Indian processing plant could produce 5% of global rare earths

By Antonio Torrisi, James Sean Dickson
Published: Monday, 22 September 2014

Japan and India look to partnership; plant could be operational Q1 2015

Indian Rare Earths Ltd (IREL) is to construct a 5,000tpa rare earth oxide (REO) plant which could supply about 5% of the global demand for the critical metals.

Japan’s Toyotsu Rare Earths India Pvt. Ltd. (TREI) will sign a contract to buy between 2,000-2,300 tpa, meeting approximately 15% of Japanese domestic demand, which varies between 20,000 and 30,000 tpa.

About 2,000 tpa could be exported via TREI to Japan as soon as February 2015.

The plant, to be built in the east-coast Indian state of Odisha, will produce REOs by processing monazite from beach sands.

IREL is a subdivision of the Indian Department of Energy. The head of the rare earths division of IREL, S Surya Kumar, said that up to half of the output of the factory would be the REO forms of lanthanum and cerium.

Indian Prime Minister Narendra Modi and Japanese leader Shinzo Abe met in Tokyo to sign further agreements with Toyota Tsusho to produce REOs. India and Japan signed a memorandum in 2012 to co-operate in the REO market.

“Discussions are on between Japan and India for an alliance in the area of rare earth chemicals,” RN Patra, managing director of IREL, said.

“As part of the plans, IREL a state owned company will supply raw materials to a greenfield Japanese rare earth production unit in Vizag.”

“The talks are being held under the memorandum that the two countries have in this field. However, these plans are subject to approval by the government,” he added.

Japanese rare earth supply concerns

Given the importance of REO supply to Japanese industry, the country’s government and private businesses have pledged to invest billions of dollars to reduce the supply risks associated with Chinese REO imports.

Japan is the second largest consumer of REOs in the world. The country produces a large proportion of the world’s high technology products that require rare earth elements.

The strong supply position of China, which produces 90% of the world’s REO export, and the weak position of Japan as a dependent buyer is intensified by historically poor Sino-Japanese foreign relations, meaning that supply risks are a genuine concern for the Japanese economy.

Until the middle of the 20th century, a significant proportion of world REO production came from the East Indian coast. IREL shut down operations on its Kerala mine in southwest India in 2004 following Chinese market supply influences.

Since the Kerala mine closure in 2004, however, the Indian supply has increased, with IREL’s Keralan Chavara mine, in particular, resulting in Indian exports in REO being only second to China, while still very small in comparison.

*Conversions made September 2014

Rare Earths News Review

China Minmetals takes stake in HREE miner

China Minmetals Rare Earth Group Co. has signed an equity transfer agreement with Guangzhou Jianfeng Minmetals Rare Earth Co. to buy equities in the Guangzhou-based heavy rare earths (HREE) producer.

Following the transaction at a value of Chinese renminbi (Rmb) 38.6bn ($6.2bn*), China Minmetals will become the largest shareholder in Guangzhou Jianfeng, with a 75% equity share, with the remaining 25% held by Guangzhou Jianfeng’s director, Zhang Wenhai.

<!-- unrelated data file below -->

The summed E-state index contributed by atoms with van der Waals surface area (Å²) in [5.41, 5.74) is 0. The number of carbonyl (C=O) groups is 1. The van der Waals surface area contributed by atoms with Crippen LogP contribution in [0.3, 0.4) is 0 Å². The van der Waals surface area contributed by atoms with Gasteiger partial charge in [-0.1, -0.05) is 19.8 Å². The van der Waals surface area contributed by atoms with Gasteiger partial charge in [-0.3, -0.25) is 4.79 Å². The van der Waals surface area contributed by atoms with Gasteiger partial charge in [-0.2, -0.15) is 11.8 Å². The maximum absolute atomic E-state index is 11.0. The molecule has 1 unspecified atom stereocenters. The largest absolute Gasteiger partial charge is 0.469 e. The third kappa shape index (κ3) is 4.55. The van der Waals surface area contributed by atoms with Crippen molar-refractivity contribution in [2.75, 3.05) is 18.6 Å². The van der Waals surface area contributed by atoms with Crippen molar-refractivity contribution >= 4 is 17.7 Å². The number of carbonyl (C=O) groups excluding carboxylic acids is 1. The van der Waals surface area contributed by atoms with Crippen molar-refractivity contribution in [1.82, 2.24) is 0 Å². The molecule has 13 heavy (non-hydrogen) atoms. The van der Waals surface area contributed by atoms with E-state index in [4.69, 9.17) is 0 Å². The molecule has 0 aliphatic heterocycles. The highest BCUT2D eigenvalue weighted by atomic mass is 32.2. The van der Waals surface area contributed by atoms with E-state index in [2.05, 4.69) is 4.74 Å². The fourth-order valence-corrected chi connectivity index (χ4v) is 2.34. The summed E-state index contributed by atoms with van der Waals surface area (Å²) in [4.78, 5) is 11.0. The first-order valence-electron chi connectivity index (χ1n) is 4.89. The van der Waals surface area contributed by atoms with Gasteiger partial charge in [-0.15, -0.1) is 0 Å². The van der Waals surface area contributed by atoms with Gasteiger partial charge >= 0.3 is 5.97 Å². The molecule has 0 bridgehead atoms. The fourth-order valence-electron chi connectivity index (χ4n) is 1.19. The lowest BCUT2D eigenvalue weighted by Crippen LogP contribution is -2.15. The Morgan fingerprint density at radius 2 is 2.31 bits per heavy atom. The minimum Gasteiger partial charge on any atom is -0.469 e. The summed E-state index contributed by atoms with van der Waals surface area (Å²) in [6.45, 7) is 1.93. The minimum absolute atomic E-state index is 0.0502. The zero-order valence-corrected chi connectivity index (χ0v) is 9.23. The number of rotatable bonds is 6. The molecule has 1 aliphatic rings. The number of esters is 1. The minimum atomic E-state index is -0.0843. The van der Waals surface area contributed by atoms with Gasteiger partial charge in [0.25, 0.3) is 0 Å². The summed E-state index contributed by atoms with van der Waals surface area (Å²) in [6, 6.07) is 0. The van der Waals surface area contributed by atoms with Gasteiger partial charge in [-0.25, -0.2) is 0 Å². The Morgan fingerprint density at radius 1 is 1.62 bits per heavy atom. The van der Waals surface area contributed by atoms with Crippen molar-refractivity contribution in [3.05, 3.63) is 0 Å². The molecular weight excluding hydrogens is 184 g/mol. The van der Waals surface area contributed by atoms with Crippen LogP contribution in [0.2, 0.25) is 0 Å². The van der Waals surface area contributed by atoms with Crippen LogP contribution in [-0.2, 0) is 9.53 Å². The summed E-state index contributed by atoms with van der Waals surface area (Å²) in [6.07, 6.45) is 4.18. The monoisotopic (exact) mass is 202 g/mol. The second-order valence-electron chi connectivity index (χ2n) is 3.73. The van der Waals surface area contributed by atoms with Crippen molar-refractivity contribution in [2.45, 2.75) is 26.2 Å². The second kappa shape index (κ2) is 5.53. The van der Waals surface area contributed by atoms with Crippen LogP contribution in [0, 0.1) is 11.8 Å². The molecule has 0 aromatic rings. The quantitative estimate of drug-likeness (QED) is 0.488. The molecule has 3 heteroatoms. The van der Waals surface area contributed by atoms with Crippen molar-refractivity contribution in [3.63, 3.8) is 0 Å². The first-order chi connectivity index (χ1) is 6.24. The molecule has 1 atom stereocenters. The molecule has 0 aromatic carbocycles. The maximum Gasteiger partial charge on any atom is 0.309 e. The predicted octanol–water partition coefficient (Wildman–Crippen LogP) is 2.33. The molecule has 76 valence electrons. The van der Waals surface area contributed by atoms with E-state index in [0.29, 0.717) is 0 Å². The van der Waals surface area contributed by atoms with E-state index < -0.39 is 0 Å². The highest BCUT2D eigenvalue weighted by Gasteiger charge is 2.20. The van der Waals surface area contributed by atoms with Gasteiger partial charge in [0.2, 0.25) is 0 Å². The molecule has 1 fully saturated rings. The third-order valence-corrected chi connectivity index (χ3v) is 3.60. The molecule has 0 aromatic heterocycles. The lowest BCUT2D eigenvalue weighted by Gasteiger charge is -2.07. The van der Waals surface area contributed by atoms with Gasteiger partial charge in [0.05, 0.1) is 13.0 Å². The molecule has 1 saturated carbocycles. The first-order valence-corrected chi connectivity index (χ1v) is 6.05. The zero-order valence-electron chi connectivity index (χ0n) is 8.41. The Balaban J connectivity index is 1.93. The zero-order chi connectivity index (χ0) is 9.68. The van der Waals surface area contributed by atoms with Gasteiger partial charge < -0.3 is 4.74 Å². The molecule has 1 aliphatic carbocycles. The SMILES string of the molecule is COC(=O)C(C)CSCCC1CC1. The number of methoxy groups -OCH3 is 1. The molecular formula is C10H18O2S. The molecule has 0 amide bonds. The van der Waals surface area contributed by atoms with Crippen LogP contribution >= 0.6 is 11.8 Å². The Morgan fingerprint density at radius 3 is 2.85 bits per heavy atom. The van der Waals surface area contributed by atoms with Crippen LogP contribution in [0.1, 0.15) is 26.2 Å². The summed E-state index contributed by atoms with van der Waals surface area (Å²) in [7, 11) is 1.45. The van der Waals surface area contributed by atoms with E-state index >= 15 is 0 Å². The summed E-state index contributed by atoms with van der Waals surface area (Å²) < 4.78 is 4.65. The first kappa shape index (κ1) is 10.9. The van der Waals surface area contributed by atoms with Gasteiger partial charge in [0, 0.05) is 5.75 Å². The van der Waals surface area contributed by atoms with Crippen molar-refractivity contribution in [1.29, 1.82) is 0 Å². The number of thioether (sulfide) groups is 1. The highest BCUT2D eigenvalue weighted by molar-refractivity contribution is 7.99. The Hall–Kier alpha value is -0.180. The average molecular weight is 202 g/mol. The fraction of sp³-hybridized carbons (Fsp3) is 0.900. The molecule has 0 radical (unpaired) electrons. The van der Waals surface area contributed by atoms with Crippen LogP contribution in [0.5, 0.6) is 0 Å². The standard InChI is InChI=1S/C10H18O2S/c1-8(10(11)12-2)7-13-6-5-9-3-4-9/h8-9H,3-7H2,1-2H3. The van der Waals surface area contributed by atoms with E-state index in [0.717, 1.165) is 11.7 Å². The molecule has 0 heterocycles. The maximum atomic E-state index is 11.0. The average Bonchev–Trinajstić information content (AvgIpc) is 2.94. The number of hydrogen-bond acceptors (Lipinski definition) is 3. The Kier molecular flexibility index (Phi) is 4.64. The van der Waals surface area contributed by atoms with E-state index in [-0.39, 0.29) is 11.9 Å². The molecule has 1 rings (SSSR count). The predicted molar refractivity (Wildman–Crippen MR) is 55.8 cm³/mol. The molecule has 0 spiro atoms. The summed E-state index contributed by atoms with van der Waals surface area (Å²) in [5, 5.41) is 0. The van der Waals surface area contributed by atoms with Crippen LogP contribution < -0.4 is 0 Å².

China Minmetals is planning to integrate of Guangzhou Jianfeng’s HREE business, in line with the consolidation policies pursued by major producers in August.

Guangzhou Jianfeng operates a processing facility near the town of Conghua, with a capacity of 3,000 tpa HREE.

China rare earths exports jump

Chinese companies exported about 2,400 tonnes rare earths in August, up nearly 31% compared with July exports, according to China’s General Administration of Customs (GAC).

Exports fell to 1,556 tonnes in June, the lowest level in 2014. However, exports rose 35% year-on-year (y-o-y) in the first eight months of this year, amounting to 18,200 tonnes.

This represents almost 60% of the full-year quota of 30,600 tonnes, which was announced by Beijing in July.

In 2013, China exported almost 22,500 tonnes rare earths, up 38.3% y-o-y, but well below the export quota of 31,000 tonnes. In 2012 exports accounted for just over the half of the full-year quota.

Following the World Trade Organization’s (WTO) final verdict against China exports quota released in August, the Chinese government is considering other policies to tackle illegal mining and oversupply in the domestic industry and to preserve natural resources.

According to IM sources, Beijing is planning to cancel both export quotas and tariffs in 2015.

Lynas halts financing negotiations

Australian rare earth producer Lynas Corp. has ceased negotiations with Japanese financial firm Nomura about an amendment of its senior debt facility.

The company has been negotiating with Nomura to refinance a repayment of $35m for its senior debt with Sojitz and Japan Oil, Gas and Metals National Corp. (Jogmec).

Lynas proposed to replace its existing semi-annual repayments with one full repayment in June 2016 and hoped to reach an agreement before the end of September.

The rare earths producer said it is now engaging with other potential financiers and investors to restructure its present debt, raise potential additional facilities and seek other investment opportunities.

The company has a total debt of $225m for the Sojitz/Jogmec facility following the agreement entered with the two Japanese companies in March 2012 to develop its Mount Weld rare earths project in Western Australia and build its Lynas Advanced Material Plant (LAMP) in Malaysia.

In the last six months of 2013 the company posted a net loss of Australian dollar (A$) 59.3m ($53.2m) to the negative impact of low rare earth prices on revenues, despite a ramping up rare earths production at the LAMP.